The opportunity to comment on the proposal for an
Australian Aerial Firefighting Operators Manual is still open. We would welcome
Civil Aviation Safety Authority (CASA), the National Aerial Firefighting Centre
(NAFC), state and territory fire and land management agencies and the aviation
industry have been working cooperatively through a number of regulatory and
associated issues affecting aerial firefighting in Australia. Some of
these issues flow from inconsistencies in regulations and interpretation of
regulations, as well as from varying operating practices between state and
territory agencies and aircraft operators.
has also been some inconsistency in the use of Operations Manuals by aircraft
operators to properly guide their personnel in safe and effective service
delivery of specialist operations. It would be fair to say that some aircraft
operators use Operations Manuals very effectively, whilst others maintain
manuals to meet a legal requirement (but may well still have good quality
of the proposals to partly address these issues is the development of some
standard provisions for inclusion in the Operations Manuals of aircraft
operators delivering aerial firefighting services in Australia. These
standard provisions would form an Australian Aerial Firefighting
state and territory fire agencies and CASA are of the view that the aircraft
operator’s Operations Manual should provide the primary guidance to the
aircraft operator’s personnel as to how to deliver aerial services safely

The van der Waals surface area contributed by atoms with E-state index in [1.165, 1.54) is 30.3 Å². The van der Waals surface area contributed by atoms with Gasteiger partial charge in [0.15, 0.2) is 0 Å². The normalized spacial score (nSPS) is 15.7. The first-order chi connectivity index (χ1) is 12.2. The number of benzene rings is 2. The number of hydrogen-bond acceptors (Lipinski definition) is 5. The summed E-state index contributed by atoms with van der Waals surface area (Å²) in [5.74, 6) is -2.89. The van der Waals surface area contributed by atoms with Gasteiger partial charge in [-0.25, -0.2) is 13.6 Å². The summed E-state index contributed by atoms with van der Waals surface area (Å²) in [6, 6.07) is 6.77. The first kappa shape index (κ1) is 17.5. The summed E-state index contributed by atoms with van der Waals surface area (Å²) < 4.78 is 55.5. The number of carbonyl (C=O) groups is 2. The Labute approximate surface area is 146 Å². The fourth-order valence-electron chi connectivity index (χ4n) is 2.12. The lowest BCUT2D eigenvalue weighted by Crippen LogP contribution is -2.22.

and effectively. The Operations Manual should be clear, comprehensive and of a
high quality. The Operations Manual must also, of course, be integrated with
the operator’s other safety management and quality management systems.
standard aerial firefighting provisions that would be contained in an
Australian Aerial Firefighting Operator’s Manual are intended to assist
aircraft operators to prepare high quality Operations Manuals.
preliminary draft version of the Australian Aerial Firefighting
Operator’s Manual has been produced to illustrate the concept and to
obtain feedback and comment. The
preliminary version is available for download below (scroll o the bottom of the
page). This version of the manual
would very much be intended as a first step. At this stage the draft
manual provides the absolute minimum
content considered appropriate for inclusion in an aircraft operator’s
Operations Manual. It is planned to continue to evolve the document to a
more comprehensive best-practice approach over time.
needs to be stressed that the development of these standard provisions for
inclusion in aircraft operator’s Operations Manuals is not the only
measure being considered. A series of other actions, including regulatory
change proposals, are also being examined and progressed.
firefighting provisions are intended to provide guidance to aircraft operators
and their personnel to operate aircraft safely and effectively. As far as
practical, material that would normally be included in fire agency standard
operating procedures, for which those agencies are responsible, has not been
included but is referred to where appropriate. This also avoids duplicating
sources of information and consequent issues with version control.
Inevitably however there is some overlap of information – this is
particularly likely to occur, for example, where agency personnel may be
involved as aircraft crew – such as in hover-exit operations.
manual is still in development and a preliminary edition available for download
at the link below (under the FAQs) is a draft that has been produced for
comment. Comments from aerial
firefighting operators are sought before finalising a
comments are invited on both the general concept and the content of the
would ask that you carefully read through the background information and the